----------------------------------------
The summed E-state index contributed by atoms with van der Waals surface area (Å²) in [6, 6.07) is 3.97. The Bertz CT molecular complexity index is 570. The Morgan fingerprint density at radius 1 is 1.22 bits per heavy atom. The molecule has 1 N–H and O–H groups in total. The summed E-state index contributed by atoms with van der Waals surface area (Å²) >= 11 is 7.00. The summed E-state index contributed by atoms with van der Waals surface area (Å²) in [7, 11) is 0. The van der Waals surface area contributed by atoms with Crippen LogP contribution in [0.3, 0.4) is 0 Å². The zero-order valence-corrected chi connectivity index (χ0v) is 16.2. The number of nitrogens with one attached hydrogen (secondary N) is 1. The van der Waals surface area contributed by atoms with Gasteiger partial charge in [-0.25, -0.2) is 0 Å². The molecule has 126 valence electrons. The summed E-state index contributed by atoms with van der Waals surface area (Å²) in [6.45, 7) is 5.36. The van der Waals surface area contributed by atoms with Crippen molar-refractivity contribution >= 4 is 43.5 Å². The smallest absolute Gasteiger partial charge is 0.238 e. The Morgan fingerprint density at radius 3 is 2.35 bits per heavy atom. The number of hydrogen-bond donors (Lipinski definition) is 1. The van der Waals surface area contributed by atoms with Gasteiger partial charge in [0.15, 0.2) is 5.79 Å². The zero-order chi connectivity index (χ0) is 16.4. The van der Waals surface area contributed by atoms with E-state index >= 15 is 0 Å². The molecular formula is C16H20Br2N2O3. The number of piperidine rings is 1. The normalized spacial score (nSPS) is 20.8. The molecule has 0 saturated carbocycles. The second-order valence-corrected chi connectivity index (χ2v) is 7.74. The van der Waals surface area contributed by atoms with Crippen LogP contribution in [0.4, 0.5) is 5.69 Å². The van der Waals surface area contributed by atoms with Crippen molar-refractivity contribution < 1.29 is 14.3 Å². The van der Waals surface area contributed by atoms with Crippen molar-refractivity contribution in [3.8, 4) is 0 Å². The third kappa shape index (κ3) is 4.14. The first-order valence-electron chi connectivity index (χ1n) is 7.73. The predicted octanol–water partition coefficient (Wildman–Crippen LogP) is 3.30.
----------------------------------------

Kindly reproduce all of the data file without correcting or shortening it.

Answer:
The summed E-state index contributed by atoms with van der Waals surface area (Å²) in [6, 6.07) is 3.97. The Bertz CT molecular complexity index is 570. The Morgan fingerprint density at radius 1 is 1.22 bits per heavy atom. The molecule has 1 N–H and O–H groups in total. The summed E-state index contributed by atoms with van der Waals surface area (Å²) >= 11 is 7.00. The summed E-state index contributed by atoms with van der Waals surface area (Å²) in [7, 11) is 0. The van der Waals surface area contributed by atoms with Crippen LogP contribution in [0.3, 0.4) is 0 Å². The zero-order valence-corrected chi connectivity index (χ0v) is 16.2. The number of nitrogens with one attached hydrogen (secondary N) is 1. The van der Waals surface area contributed by atoms with Gasteiger partial charge in [-0.25, -0.2) is 0 Å². The molecule has 126 valence electrons. The summed E-state index contributed by atoms with van der Waals surface area (Å²) in [6.45, 7) is 5.36. The van der Waals surface area contributed by atoms with Crippen molar-refractivity contribution >= 4 is 43.5 Å². The smallest absolute Gasteiger partial charge is 0.238 e. The Morgan fingerprint density at radius 3 is 2.35 bits per heavy atom. The number of hydrogen-bond donors (Lipinski definition) is 1. The van der Waals surface area contributed by atoms with Gasteiger partial charge in [0.15, 0.2) is 5.79 Å². The zero-order chi connectivity index (χ0) is 16.4. The van der Waals surface area contributed by atoms with E-state index >= 15 is 0 Å². The molecular formula is C16H20Br2N2O3. The number of piperidine rings is 1. The normalized spacial score (nSPS) is 20.8. The molecule has 0 saturated carbocycles. The second-order valence-corrected chi connectivity index (χ2v) is 7.74. The van der Waals surface area contributed by atoms with Crippen LogP contribution in [0.4, 0.5) is 5.69 Å². The van der Waals surface area contributed by atoms with Crippen molar-refractivity contribution < 1.29 is 14.3 Å². The van der Waals surface area contributed by atoms with Crippen molar-refractivity contribution in [3.8, 4) is 0 Å². The third kappa shape index (κ3) is 4.14. The first-order valence-electron chi connectivity index (χ1n) is 7.73. The predicted octanol–water partition coefficient (Wildman–Crippen LogP) is 3.30.